Virginie Wiktor, Henk M. Jonkers
Cement and Concrete Composites, Volume 33, Issue 7, August 2011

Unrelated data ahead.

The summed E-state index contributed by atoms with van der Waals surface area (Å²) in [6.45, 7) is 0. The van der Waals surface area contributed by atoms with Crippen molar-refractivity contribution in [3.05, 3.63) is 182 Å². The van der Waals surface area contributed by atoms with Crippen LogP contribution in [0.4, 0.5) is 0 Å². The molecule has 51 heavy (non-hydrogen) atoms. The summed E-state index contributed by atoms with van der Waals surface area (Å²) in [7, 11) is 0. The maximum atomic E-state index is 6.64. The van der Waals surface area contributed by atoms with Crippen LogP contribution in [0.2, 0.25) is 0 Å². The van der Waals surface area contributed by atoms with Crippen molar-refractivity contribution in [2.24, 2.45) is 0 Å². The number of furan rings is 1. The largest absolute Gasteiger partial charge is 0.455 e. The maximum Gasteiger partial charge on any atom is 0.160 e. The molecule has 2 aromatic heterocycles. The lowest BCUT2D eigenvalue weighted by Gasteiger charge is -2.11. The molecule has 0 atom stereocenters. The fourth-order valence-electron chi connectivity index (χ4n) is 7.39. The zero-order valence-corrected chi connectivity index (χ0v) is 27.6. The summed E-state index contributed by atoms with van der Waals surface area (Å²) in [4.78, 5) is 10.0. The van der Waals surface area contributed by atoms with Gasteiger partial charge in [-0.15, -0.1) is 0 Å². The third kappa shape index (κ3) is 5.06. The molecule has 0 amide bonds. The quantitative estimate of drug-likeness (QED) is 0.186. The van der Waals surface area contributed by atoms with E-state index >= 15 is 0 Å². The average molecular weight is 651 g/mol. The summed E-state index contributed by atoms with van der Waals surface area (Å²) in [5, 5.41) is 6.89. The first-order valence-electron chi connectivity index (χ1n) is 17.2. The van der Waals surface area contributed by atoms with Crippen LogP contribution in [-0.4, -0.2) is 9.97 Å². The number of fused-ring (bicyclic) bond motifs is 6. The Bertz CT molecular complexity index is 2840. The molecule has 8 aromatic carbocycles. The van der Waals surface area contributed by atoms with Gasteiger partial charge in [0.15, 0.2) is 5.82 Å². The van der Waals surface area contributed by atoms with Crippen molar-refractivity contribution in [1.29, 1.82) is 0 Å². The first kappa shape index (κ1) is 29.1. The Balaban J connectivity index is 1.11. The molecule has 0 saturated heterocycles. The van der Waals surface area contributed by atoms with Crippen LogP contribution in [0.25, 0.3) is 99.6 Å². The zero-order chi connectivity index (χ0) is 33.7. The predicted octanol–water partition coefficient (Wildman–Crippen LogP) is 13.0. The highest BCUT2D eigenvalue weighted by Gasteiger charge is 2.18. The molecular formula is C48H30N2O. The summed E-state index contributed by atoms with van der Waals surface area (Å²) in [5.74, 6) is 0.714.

Crack formation is a commonly observed phenomenon in concrete structures. Although micro crack formation hardly affects structural properties of constructions, increased permeability due to micro crack networking may substantially reduce the durability of concrete structures due to risk of ingress of aggressive substances particularly in moist environments. In order to increase the often observed autogenous crack-healing potential of concrete, specific healing agents can be incorporated in the concrete matrix. The aim of this study was to quantify the crack-healing potential of a specific and novel two-component bio-chemical self-healing agent embedded in porous expanded clay particles, which act as reservoir particles and replace part of regular concrete aggregates. Upon crack formation the two-component bio-chemical agent consisting of bacterial spores and calcium lactate are released from the particle by crack ingress water. Subsequent bacterially mediated calcium carbonate formation results in physical closure of micro cracks. Experimental results showed crack-healing of up to 0.46 mm-wide cracks in bacterial concrete but only up to 0.18 mm-wide cracks in control specimens after 100 days submersion in water. That the observed doubling of crack-healing potential was indeed due to metabolic activity of bacteria was supported by oxygen profile measurements which revealed O2 consumption by bacteria-based but not by control specimens. We therefore conclude that this novel bio-chemical self-healing agent shows potential for particularly increasing durability aspects of concrete constructions in wet environments.
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